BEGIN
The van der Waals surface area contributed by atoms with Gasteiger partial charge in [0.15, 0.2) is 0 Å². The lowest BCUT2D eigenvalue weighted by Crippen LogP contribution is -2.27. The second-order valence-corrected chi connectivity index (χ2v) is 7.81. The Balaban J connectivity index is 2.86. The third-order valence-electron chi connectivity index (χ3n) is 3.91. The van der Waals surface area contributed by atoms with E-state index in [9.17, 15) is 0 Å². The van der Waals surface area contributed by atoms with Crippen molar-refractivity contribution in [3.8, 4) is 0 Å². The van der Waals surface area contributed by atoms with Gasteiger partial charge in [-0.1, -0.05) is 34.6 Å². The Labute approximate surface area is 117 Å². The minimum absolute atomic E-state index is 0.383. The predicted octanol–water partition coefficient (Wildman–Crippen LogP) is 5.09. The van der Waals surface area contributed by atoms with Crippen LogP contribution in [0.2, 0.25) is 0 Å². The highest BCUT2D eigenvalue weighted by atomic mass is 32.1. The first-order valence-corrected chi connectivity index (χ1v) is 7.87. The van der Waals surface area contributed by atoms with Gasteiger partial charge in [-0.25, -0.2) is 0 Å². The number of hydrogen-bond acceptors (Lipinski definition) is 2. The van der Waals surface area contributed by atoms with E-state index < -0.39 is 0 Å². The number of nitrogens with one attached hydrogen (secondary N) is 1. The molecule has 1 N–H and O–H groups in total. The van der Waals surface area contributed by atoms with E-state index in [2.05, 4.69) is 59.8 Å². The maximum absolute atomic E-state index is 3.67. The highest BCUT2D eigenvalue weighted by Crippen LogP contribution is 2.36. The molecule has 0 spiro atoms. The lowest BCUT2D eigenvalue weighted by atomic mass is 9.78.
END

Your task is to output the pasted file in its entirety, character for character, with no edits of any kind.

The van der Waals surface area contributed by atoms with Gasteiger partial charge in [0.15, 0.2) is 0 Å². The lowest BCUT2D eigenvalue weighted by Crippen LogP contribution is -2.27. The second-order valence-corrected chi connectivity index (χ2v) is 7.81. The Balaban J connectivity index is 2.86. The third-order valence-electron chi connectivity index (χ3n) is 3.91. The van der Waals surface area contributed by atoms with E-state index in [9.17, 15) is 0 Å². The van der Waals surface area contributed by atoms with Crippen molar-refractivity contribution in [3.8, 4) is 0 Å². The van der Waals surface area contributed by atoms with Gasteiger partial charge in [-0.1, -0.05) is 34.6 Å². The Labute approximate surface area is 117 Å². The minimum absolute atomic E-state index is 0.383. The predicted octanol–water partition coefficient (Wildman–Crippen LogP) is 5.09. The van der Waals surface area contributed by atoms with Crippen LogP contribution in [0.2, 0.25) is 0 Å². The highest BCUT2D eigenvalue weighted by atomic mass is 32.1. The first-order valence-corrected chi connectivity index (χ1v) is 7.87. The van der Waals surface area contributed by atoms with Gasteiger partial charge in [-0.25, -0.2) is 0 Å². The number of hydrogen-bond acceptors (Lipinski definition) is 2. The van der Waals surface area contributed by atoms with E-state index < -0.39 is 0 Å². The number of nitrogens with one attached hydrogen (secondary N) is 1. The molecule has 1 N–H and O–H groups in total. The van der Waals surface area contributed by atoms with E-state index in [2.05, 4.69) is 59.8 Å². The maximum absolute atomic E-state index is 3.67. The highest BCUT2D eigenvalue weighted by Crippen LogP contribution is 2.36. The molecule has 0 spiro atoms. The lowest BCUT2D eigenvalue weighted by atomic mass is 9.78.